Well, if we look, first of all, at the first reading from the Book of the Prophet Malachi, we are told that the messenger of the covenant, the one whom you are seeking, will suddenly come to the temple. But it asks the question, “Who will be able to stand on the day of his coming?” because he is going to come and purify. He is going to purify the sons of Levi. He is going to purify the children of Israel. We see the fulfillment of that. Jesus, the One Whom they were seeking, Whom Simeon proclaims and Anna recognizes and begins telling everyone about, suddenly comes to the temple, not to purify His mother because she needed no purification – she was perfect, not because He needed to be purified or He needed to be redeemed – because He is the Redeemer. But in Saint Luke’s Gospel, there is something very clear in Greek which we do not see at all in English, and it is that prior to this particular story of the Presentation of Our Lord in the Temple, anytime that Saint Luke speaks of the city of Jerusalem, he uses the secular spelling, and anytime He uses the term “Jerusalem” after the Presentation of Jesus in the Temple, he uses the sacred spelling for the city of Jerusalem. And so it is Jerusalem, the temple, and the people, who needed to be purified, not Mary. It was Jerusalem and the people who needed to be redeemed.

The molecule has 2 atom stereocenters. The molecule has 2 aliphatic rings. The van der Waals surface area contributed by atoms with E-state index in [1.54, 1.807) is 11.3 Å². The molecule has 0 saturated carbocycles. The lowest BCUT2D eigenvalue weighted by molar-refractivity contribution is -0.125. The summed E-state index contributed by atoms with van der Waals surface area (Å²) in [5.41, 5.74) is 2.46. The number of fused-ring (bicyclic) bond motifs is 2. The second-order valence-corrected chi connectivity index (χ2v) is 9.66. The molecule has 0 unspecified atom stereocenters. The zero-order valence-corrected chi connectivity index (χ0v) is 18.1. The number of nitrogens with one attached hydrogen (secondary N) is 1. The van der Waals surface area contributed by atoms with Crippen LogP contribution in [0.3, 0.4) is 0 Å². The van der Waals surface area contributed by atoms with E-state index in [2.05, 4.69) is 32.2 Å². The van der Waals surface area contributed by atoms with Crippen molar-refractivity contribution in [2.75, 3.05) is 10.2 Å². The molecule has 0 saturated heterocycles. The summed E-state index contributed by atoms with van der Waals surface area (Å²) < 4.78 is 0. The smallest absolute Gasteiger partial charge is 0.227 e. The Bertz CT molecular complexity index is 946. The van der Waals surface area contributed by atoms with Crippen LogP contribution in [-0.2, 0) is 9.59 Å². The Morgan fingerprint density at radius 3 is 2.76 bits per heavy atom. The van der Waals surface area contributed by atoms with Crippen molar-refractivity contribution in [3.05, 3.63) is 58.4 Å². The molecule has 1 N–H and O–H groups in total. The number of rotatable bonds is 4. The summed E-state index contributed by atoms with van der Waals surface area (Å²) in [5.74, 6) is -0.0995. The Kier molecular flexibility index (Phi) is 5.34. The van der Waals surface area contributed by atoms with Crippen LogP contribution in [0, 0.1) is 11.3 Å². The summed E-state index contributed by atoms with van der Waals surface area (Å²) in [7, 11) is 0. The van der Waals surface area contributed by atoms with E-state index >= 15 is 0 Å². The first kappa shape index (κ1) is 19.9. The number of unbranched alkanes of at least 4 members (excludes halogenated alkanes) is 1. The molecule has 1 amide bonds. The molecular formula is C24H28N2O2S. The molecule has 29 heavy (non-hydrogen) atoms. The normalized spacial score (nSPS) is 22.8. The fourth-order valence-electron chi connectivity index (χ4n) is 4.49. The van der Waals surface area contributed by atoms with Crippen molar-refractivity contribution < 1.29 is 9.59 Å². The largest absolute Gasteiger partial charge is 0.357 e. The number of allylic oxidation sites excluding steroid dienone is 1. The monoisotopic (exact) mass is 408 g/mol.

When we look at this in an extended form, we recognize that it was not just the ancient Jerusalem, not just the ancient temple, and not just the people who lived within the confines of the city of Jerusalem who needed to be purified, but rather it was for the purification of the New Jerusalem, the new temple of the Lord, the new people of Israel, the people of the New and heavenly Jerusalem. We are told, after all, in the second reading from Saint Paul’s Letter to the Hebrews, that Jesus, our High Priest, has come to expiate the sins of the people, to be the Redeemer, to be the One who would take on the sins of the people so that their sins could be removed. That is what we see happening today.

 

We are the citizens of the New Jerusalem, we are the new Israel, and He came to redeem us. We are the temple of the Most Holy Trinity. Each and every one of us is called to be a temple of God, and that temple needs to be purified. The sins need to be removed so that God can dwell within. And so the Lord came to purify the ancient Jerusalem and the ancient temple in order that the New Jerusalem and the new temple would also be purified. He came to redeem His own people of Israel, but He came also to redeem all of those who would be incorporated into the new Israel, those who would be citizens of the New Jerusalem. The purpose of the Presentation in the Temple was to purify us and to present us as members of the firstborn Son of Mary, because each one of us who is incorporated into Jesus Christ through Baptism is thereby a member of the Firstborn. And so while it was not Jesus Himself who needed any kind of redemption, it was us who needed to be redeemed. We are the ones who needed to be purified and redeemed. We are the ones whose sins needed to be expiated for. We are the ones who would not be able to stand on the day of the Lord’s coming, but He came to purify and that is what He has done.